White nationalist ties: Jordan Jereb, leader of the white nationalist militia Republic of Florida, told Associated Press Mr. Cruz was a member of his group and participated in paramilitary drills in Tallahassee. Investigators said they have not confirmed any such ties and were looking into it.

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Family life: Mr. Cruz was an orphan: His mother, Lynda Cruz, died of pneumonia on Nov. 1, neighbours, friends and family members said, according to the Sun Sentinel, and her husband died of a heart attack several years ago. The couple adopted Nikolas and his biological brother, Zachary, after the couple moved from Long Island in New York to Broward County. The boys were left in the care of a family friend after their mother died, said family member Barbara Kumbatovich of Long Island. Unhappy there, Mr. Cruz asked to move in with a friend's family in northwest Broward. The family agreed and Mr. Cruz moved in.

Social media: Daniel Huerfano, a student who fled Wednesday's attack, said he recognized Mr. Cruz from an Instagram photo in which Mr. Cruz posed with a gun in front of his face. Dakota Mutchler, a 17-year-old junior who said he used to be close friends with Mr. Cruz but hadn't seen him in more than a year, recalled Mr. Cruz posting on Instagram about killing animals and said he had talked about doing target practice in his backyard with a pellet gun. "He started going after one of my friends, threatening her, and I cut him off from there," Mr. Mutchler said.

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The weapon

Law-enforcement officials said the gunman was found with an AR-15, a semi-automatic rifle based on the U.S. military's M-16. Mr. Cruz legally purchased the weapon about a year ago, a law enforcement official familiar with the investigation but not authorized to discuss it publicly told Associated Press on condition of anonymity.

The National Rifle Association describes the AR-15 as the "most popular rifle in America." It has been involved in some of America's deadliest mass shootings over the past few years, including:

  • Sandy Hook Elementary School shooting, Newtown, Conn. (Dec. 14, 2012)
  • Pulse nighclub shooting, Orlando, Fla. (June 12, 2016)
  • Las Vegas concert shooting (Oct. 1, 2017)
  • Sutherland Springs church shooting, Texas (Nov. 5, 2017)

U.S. gun-control advocates spoke quickly after the shooting to press for change and call out U.S. gun culture as the massacre's cause. In Washington, Florida Senator Bill Nelson told a silent chamber that tightening restrictions on assault weapons is imperative:

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To those who say now is not the time to talk about gun violence because it's too soon ... When is the time? How many more times do we have to do this? How many more folks have to die? Let's do what needs to be done and let's get these assault weapons off our streets.

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Feb. 15, 2018: Students gather during a vigil at Pine Trails Park in Parkland, Fla., for the victims of the shooting.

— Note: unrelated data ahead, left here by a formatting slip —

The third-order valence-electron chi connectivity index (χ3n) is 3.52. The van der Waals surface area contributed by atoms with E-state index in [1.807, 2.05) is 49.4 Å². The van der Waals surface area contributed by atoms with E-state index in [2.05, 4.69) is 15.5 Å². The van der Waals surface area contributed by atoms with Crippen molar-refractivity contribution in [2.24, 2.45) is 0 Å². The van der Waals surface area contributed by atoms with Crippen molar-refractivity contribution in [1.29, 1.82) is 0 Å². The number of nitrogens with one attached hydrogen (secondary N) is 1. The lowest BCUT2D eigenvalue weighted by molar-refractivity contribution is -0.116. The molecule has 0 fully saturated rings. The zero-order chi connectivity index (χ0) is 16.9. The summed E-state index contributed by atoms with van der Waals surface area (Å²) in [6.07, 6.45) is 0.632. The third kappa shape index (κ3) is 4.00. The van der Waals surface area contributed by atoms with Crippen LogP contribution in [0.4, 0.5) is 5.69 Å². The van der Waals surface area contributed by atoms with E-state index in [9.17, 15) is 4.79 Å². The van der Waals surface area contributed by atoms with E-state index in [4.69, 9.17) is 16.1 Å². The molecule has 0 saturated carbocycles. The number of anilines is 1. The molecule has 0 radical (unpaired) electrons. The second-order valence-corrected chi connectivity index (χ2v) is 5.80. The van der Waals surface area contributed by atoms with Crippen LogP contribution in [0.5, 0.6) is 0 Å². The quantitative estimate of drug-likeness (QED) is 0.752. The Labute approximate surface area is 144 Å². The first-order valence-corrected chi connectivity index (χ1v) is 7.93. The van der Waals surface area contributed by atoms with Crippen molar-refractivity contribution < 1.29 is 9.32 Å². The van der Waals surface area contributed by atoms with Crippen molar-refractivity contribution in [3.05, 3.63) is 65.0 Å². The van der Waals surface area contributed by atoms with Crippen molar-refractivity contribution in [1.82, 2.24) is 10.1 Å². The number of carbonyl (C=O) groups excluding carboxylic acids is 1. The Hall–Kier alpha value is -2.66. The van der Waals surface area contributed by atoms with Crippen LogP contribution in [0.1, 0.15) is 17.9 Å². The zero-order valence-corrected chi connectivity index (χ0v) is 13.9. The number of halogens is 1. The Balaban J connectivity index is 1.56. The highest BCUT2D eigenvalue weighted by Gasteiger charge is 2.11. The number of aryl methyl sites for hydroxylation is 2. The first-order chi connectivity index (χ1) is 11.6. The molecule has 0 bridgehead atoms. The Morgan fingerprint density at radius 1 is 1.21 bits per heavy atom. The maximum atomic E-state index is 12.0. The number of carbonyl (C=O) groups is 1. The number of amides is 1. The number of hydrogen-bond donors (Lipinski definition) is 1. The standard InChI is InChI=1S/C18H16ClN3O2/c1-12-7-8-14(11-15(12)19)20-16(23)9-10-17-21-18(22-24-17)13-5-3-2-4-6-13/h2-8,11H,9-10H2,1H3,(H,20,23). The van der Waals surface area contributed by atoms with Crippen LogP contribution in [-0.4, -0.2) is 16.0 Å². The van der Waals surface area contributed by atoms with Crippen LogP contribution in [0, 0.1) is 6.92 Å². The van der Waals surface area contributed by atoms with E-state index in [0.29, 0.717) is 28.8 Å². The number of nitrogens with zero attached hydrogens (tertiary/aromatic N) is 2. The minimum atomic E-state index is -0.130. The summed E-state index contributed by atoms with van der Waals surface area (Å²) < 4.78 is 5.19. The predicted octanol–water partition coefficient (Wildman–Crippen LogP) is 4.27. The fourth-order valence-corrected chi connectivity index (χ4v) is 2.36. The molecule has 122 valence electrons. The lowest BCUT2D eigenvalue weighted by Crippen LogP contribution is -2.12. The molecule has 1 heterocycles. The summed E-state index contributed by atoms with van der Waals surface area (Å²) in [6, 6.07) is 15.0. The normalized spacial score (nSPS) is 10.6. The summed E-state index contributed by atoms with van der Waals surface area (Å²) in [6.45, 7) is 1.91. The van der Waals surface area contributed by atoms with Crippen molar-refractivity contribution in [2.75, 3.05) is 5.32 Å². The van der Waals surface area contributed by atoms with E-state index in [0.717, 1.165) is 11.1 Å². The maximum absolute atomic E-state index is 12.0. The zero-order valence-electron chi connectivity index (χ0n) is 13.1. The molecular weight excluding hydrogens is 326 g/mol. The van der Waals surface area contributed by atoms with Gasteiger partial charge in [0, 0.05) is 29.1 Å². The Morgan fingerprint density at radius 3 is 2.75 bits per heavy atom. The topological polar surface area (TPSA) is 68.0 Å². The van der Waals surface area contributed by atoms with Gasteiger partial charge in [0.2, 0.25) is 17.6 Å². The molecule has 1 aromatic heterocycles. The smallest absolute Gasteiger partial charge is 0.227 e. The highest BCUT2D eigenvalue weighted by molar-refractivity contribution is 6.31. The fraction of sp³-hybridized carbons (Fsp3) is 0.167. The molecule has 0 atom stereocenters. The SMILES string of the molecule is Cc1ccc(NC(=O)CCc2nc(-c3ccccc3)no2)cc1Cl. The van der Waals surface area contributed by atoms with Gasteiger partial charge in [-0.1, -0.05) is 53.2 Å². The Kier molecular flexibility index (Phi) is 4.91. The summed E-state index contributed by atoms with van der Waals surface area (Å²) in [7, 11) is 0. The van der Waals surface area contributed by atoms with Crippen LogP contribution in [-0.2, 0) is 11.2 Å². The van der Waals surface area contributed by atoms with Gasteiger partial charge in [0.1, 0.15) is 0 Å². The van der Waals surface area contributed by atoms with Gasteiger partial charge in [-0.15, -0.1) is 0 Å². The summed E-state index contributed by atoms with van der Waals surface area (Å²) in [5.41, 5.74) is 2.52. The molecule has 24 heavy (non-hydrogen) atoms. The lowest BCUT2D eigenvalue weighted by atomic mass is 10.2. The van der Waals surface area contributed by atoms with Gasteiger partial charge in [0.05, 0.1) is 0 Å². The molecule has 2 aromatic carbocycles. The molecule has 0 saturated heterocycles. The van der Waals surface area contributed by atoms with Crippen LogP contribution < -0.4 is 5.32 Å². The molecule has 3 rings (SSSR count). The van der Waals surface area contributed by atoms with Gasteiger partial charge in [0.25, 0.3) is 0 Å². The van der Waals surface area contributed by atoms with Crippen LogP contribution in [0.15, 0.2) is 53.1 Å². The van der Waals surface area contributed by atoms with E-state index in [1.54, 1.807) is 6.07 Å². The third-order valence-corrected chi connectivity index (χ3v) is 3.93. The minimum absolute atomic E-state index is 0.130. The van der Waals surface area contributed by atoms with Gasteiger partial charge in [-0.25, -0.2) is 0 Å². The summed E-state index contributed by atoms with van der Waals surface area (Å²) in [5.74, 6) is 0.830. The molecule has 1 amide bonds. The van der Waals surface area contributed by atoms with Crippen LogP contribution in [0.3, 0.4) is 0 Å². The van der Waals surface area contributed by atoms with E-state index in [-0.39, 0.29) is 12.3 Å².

America in mourning

Wednesday's shooting was a familiar horror to Americans, who have seen three of the country's 10 deadliest mass shootings in the past five months. Here's a roundup from The Globe's Joanna Slater of how Americans expressed their grief and anger on social media.

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Political reaction

White House: U.S. President Donald Trump offered his condolences to the victims' families and said there were "so many signs the Florida shooter had been mentally disturbed." Mr. Trump has cited mental health before as a cause for mass shootings, dismissing questions about gun control. Attorney General-Jeff Sessions also focused on mental health, saying he wants the Justice Department to study how mental illness and gun violence intersect.

Trump calls for healing after Florida school shooting

Florida: Republican Governor Rick Scott has joined law enforcement agents near the site of the shooting and offered his condolences to the victims' families and survivors. He says the attack "is just absolutely pure evil."

Democrats: In both houses of Congress, Democrats spoke out about the need for gun control, with House Minority Leader Nancy Pelosi saying Congress had a "moral responsibility" to "prevent the daily tragedy of gun violence." Former president Barack Obama shared his condolences on Twitter and called for "long overdue, common-sense gun laws."

Canada: Prime Minister Justin Trudeau called Mr. Trump to offer his condolences after the shooting, telling him "Canadians stand in solidarity with the people of the United States at this difficult time," the Prime Minister's Office said in a statement.

Vatican: Pope Francis sent a telegram Thursday to the archbishop of Miami saying he was "deeply saddened" to learn of the "devastating attack," the Vatican said.

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With reports from Adrian Morrow, Joanna Slater and The New York Times


DEADLY U.S. SHOOTINGS: MORE FROM THE GLOBE AND MAIL